By Jef With One F
By Rocks Off
By Chris Lane
By Angelica Leicht
By Corey Deiterman
By Angelica Leicht
By Corey Deiterman
Stumped? It's okay, seeing as the real answer is d) all of the above.
After the Cult's dissolution, it didn't take Astbury long to decide that he wasn't comfortable kicking back and living off the past. He left his comfy digs in Los Angeles, zipped back to England to form Holy Barbarians -- which includes onetime Cult drummer Scott Garrett -- put out a CD titled Cream and is now starting at the bottom of the rock-star food chain with a humbling club tour. Only time will tell if Astbury will end up like Billy Idle (sorry, Idol), whose career fizzled after he and guitarist Steve Stevens ended their long-standing love/hate relationship.
The most promising thing about Holy Barbarians is the fact that Astbury, his long, dark locks newly trimmed, seems to have shed the more annoying traits of the mystical-shaman-meets-Jim-Morrison shtick he had cultivated with the Cult. His new songs focus on the tried and true sex-and-drugs motif, and are most decidedly not the chunky arena rockers of old. Fresh starts are never easy; how well Astbury adjusts to Cult fans' repeated screams for Barbarians renditions of old Cult tunes should give a hint as to whether he's cut out for this resurrection business.
-- Greg Barr
Holy Barbarians perform Friday, June 21, at the Urban Art Bar, 112 Milam. Doors open at 7 p.m. Tickets are $10, 21 and up; $12, 18 to 20. For info, call 225-0500.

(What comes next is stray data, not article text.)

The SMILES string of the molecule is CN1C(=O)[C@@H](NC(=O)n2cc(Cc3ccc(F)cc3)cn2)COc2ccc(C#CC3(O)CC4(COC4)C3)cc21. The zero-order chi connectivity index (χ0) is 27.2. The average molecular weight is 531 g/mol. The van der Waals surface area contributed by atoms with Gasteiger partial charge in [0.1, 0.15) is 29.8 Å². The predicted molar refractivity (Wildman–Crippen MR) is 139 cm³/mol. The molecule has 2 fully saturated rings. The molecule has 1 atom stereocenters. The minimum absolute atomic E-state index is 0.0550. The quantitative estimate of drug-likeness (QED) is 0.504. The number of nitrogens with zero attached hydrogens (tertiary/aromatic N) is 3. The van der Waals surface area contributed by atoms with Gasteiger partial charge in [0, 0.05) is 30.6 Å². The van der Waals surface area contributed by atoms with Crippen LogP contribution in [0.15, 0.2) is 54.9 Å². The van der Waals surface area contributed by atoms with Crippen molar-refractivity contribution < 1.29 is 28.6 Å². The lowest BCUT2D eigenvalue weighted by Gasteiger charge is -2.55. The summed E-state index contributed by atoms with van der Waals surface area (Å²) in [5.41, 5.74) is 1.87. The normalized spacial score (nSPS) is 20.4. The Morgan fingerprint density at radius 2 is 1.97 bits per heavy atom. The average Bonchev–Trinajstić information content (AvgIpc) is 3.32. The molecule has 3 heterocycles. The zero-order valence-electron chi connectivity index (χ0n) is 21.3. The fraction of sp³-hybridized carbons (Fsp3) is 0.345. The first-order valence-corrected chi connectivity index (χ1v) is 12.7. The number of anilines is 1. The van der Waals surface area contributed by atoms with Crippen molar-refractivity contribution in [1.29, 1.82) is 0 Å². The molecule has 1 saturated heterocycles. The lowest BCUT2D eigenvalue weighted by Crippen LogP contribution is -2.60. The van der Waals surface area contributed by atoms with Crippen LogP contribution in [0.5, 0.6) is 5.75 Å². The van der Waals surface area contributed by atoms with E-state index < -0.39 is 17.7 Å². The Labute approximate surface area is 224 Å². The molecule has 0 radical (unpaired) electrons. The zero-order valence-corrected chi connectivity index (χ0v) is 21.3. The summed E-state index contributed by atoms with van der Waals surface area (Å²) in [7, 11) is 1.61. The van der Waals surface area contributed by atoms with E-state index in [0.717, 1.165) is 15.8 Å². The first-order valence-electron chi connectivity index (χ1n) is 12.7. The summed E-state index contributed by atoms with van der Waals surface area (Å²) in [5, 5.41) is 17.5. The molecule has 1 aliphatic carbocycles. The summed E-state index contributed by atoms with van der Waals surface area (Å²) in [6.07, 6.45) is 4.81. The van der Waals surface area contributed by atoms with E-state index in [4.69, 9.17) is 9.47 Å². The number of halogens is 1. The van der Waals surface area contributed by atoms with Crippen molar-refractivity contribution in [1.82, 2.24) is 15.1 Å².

Grover Dill -- If you've been frequenting McGonigel's Mucky Duck, you're already well aware of the post-breakup course taken by one half of Trish and Darin. Trish Murphy (who performs Friday at the Duck) has spent the last year reinventing herself as a giddy, guitar-strumming gal about town, and her skill at infusing sophisticated folk-pop hooks with a charming measure of slice-of-life country sass is earning her a loyal local following. As for T&D's other half, Darin Murphy has been living the life of the struggling musician in Austin, and now, after months of aborted tries, he's assembled his first salient post-T&D project, Grover Dill. Sometimes a quartet, sometimes a trio, Grover Dill is basically a sounding board for the male Murphy's quirky art-pop inclinations, which lean heavily toward the Fab Four and XTC. Murphy (who, by the way, does an impeccable John Lennon imitation) makes no apologies for his song writing, which has a tendency to leave his influences lying naked for all to see. Apologies definitely aren't needed on-stage, where Grover Dill's rhythm section grooves righteously. And its leader remains a likable, engaging front guy. Opening for the Mermen Thursday, June 20, at the Urban Art Bar, 112 Milam. Doors open at 7 p.m. Tickets are $5, 21 and up; $7, 18 to 20. 225-0500. (Hobart Rowland)
The Hollisters -- No gig, it seems, is beneath the Hollisters -- a rundown of the Houston band's last few hundred shows attests to that. See them in the cozy confines of the Boat Yard one night, then catch them at the International Festival the next afternoon; watch them entertain the cutting-edge crowd at the Blue Iguana one week, then join the kicker contingent at the Firehouse for a performance the next. Frankly, it's gotten to the point where this hard-driving, neo-honky-tonk foursome is in danger of spreading themselves too thin. No matter. Me, I'll continue seeing the Hollisters on a biweekly basis just to get geared up for their debut CD, which they promise will be available sooner than later. Another high-spirited run through the tunes I've been hearing for the last ten months, and the boys have sold me all over again. Guitarist Eric "Eddie Dale" Danheim is Houston's mild-mannered answer to Pete Anderson; singer Mike Barfield's muttonchops and Cash-goes-to-Bakersfield vocals aren't too shabby either. And the songs? Well, let's just say they welcome repeated listens -- as they should. At the Fabulous Satellite Lounge, 3616 Washington Avenue, at 9:30 p.m. Friday, June 21. Tickets are $5. 869-